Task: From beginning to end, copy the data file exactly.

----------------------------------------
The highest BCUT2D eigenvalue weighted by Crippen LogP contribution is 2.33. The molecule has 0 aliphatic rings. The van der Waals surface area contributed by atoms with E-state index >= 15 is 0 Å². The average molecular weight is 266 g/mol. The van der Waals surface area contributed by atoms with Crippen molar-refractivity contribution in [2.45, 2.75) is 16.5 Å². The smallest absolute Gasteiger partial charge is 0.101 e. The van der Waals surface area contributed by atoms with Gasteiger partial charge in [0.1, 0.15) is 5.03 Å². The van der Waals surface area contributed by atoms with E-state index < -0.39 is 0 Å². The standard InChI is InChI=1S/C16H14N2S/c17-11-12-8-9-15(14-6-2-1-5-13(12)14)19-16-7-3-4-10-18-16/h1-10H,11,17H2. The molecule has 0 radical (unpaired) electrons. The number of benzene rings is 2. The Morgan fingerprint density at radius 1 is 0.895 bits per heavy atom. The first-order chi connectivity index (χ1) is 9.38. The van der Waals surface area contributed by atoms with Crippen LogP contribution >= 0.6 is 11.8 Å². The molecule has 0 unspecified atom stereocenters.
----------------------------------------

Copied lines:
The highest BCUT2D eigenvalue weighted by Crippen LogP contribution is 2.33. The molecule has 0 aliphatic rings. The van der Waals surface area contributed by atoms with E-state index >= 15 is 0 Å². The average molecular weight is 266 g/mol. The van der Waals surface area contributed by atoms with Crippen molar-refractivity contribution in [2.45, 2.75) is 16.5 Å². The smallest absolute Gasteiger partial charge is 0.101 e. The van der Waals surface area contributed by atoms with Gasteiger partial charge in [0.1, 0.15) is 5.03 Å². The van der Waals surface area contributed by atoms with E-state index < -0.39 is 0 Å². The standard InChI is InChI=1S/C16H14N2S/c17-11-12-8-9-15(14-6-2-1-5-13(12)14)19-16-7-3-4-10-18-16/h1-10H,11,17H2. The molecule has 0 radical (unpaired) electrons. The number of benzene rings is 2. The Morgan fingerprint density at radius 1 is 0.895 bits per heavy atom. The first-order chi connectivity index (χ1) is 9.38. The van der Waals surface area contributed by atoms with Crippen LogP contribution >= 0.6 is 11.8 Å². The molecule has 0 unspecified atom stereocenters.